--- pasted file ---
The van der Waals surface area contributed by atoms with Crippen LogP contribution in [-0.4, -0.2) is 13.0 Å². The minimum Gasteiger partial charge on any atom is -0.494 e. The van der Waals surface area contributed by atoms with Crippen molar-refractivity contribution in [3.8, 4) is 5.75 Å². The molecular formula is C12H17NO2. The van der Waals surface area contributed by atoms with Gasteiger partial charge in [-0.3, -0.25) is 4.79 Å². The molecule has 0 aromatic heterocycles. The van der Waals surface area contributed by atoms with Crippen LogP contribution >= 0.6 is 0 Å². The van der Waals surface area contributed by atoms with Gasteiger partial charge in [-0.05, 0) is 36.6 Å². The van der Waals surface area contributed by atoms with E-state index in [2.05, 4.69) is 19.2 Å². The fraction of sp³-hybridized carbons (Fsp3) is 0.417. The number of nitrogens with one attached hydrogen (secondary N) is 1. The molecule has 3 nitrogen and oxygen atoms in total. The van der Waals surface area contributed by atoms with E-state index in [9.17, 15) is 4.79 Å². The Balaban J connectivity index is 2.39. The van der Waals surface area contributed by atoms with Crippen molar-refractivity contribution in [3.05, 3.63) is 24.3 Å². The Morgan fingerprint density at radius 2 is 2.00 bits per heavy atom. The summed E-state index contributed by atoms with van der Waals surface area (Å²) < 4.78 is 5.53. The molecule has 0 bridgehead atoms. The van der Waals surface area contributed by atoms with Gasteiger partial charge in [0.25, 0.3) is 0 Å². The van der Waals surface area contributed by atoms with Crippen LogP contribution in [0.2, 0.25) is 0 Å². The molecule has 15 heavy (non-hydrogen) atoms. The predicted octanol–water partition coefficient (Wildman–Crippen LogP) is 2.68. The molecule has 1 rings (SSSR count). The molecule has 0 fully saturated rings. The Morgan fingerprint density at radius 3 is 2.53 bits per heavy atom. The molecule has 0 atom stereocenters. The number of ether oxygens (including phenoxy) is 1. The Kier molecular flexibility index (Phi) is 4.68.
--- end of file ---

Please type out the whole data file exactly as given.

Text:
The van der Waals surface area contributed by atoms with Crippen LogP contribution in [-0.4, -0.2) is 13.0 Å². The minimum Gasteiger partial charge on any atom is -0.494 e. The van der Waals surface area contributed by atoms with Crippen molar-refractivity contribution in [3.8, 4) is 5.75 Å². The molecular formula is C12H17NO2. The van der Waals surface area contributed by atoms with Gasteiger partial charge in [-0.3, -0.25) is 4.79 Å². The molecule has 0 aromatic heterocycles. The van der Waals surface area contributed by atoms with Crippen LogP contribution >= 0.6 is 0 Å². The van der Waals surface area contributed by atoms with Gasteiger partial charge in [-0.05, 0) is 36.6 Å². The van der Waals surface area contributed by atoms with E-state index in [2.05, 4.69) is 19.2 Å². The fraction of sp³-hybridized carbons (Fsp3) is 0.417. The number of nitrogens with one attached hydrogen (secondary N) is 1. The molecule has 3 nitrogen and oxygen atoms in total. The van der Waals surface area contributed by atoms with E-state index in [9.17, 15) is 4.79 Å². The Balaban J connectivity index is 2.39. The van der Waals surface area contributed by atoms with Crippen molar-refractivity contribution in [3.05, 3.63) is 24.3 Å². The Morgan fingerprint density at radius 2 is 2.00 bits per heavy atom. The summed E-state index contributed by atoms with van der Waals surface area (Å²) < 4.78 is 5.53. The molecule has 0 bridgehead atoms. The van der Waals surface area contributed by atoms with Gasteiger partial charge in [0.25, 0.3) is 0 Å². The van der Waals surface area contributed by atoms with Crippen LogP contribution in [0.2, 0.25) is 0 Å². The molecule has 15 heavy (non-hydrogen) atoms. The predicted octanol–water partition coefficient (Wildman–Crippen LogP) is 2.68. The molecule has 1 rings (SSSR count). The molecule has 0 fully saturated rings. The Morgan fingerprint density at radius 3 is 2.53 bits per heavy atom. The molecule has 0 atom stereocenters. The number of ether oxygens (including phenoxy) is 1. The Kier molecular flexibility index (Phi) is 4.68.